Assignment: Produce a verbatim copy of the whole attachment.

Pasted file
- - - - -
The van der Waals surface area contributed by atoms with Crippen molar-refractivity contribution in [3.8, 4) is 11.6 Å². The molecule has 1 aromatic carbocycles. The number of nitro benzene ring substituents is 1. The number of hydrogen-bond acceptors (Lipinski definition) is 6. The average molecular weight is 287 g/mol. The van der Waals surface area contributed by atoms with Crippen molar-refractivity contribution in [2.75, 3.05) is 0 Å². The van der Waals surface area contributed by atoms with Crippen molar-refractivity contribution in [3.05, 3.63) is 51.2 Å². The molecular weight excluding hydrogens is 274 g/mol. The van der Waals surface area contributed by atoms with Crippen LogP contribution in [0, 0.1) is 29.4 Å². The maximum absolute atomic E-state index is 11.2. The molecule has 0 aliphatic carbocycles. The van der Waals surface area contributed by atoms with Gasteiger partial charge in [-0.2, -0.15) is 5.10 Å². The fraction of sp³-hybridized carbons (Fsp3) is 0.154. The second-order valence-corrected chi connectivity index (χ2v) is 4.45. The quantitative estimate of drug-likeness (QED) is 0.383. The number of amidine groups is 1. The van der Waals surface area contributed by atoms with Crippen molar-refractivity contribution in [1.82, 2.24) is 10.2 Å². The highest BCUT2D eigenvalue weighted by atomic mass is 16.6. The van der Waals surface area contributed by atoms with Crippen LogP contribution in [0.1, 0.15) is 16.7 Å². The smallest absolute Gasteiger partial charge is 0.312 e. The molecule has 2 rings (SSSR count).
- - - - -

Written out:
The van der Waals surface area contributed by atoms with Crippen molar-refractivity contribution in [3.8, 4) is 11.6 Å². The molecule has 1 aromatic carbocycles. The number of nitro benzene ring substituents is 1. The number of hydrogen-bond acceptors (Lipinski definition) is 6. The average molecular weight is 287 g/mol. The van der Waals surface area contributed by atoms with Crippen molar-refractivity contribution in [2.75, 3.05) is 0 Å². The van der Waals surface area contributed by atoms with Crippen molar-refractivity contribution in [3.05, 3.63) is 51.2 Å². The molecular weight excluding hydrogens is 274 g/mol. The van der Waals surface area contributed by atoms with Crippen LogP contribution in [0, 0.1) is 29.4 Å². The maximum absolute atomic E-state index is 11.2. The molecule has 0 aliphatic carbocycles. The van der Waals surface area contributed by atoms with Gasteiger partial charge in [-0.2, -0.15) is 5.10 Å². The fraction of sp³-hybridized carbons (Fsp3) is 0.154. The second-order valence-corrected chi connectivity index (χ2v) is 4.45. The quantitative estimate of drug-likeness (QED) is 0.383. The number of amidine groups is 1. The van der Waals surface area contributed by atoms with Crippen molar-refractivity contribution in [1.82, 2.24) is 10.2 Å². The highest BCUT2D eigenvalue weighted by atomic mass is 16.6. The van der Waals surface area contributed by atoms with Crippen LogP contribution in [0.1, 0.15) is 16.7 Å². The smallest absolute Gasteiger partial charge is 0.312 e. The molecule has 2 rings (SSSR count).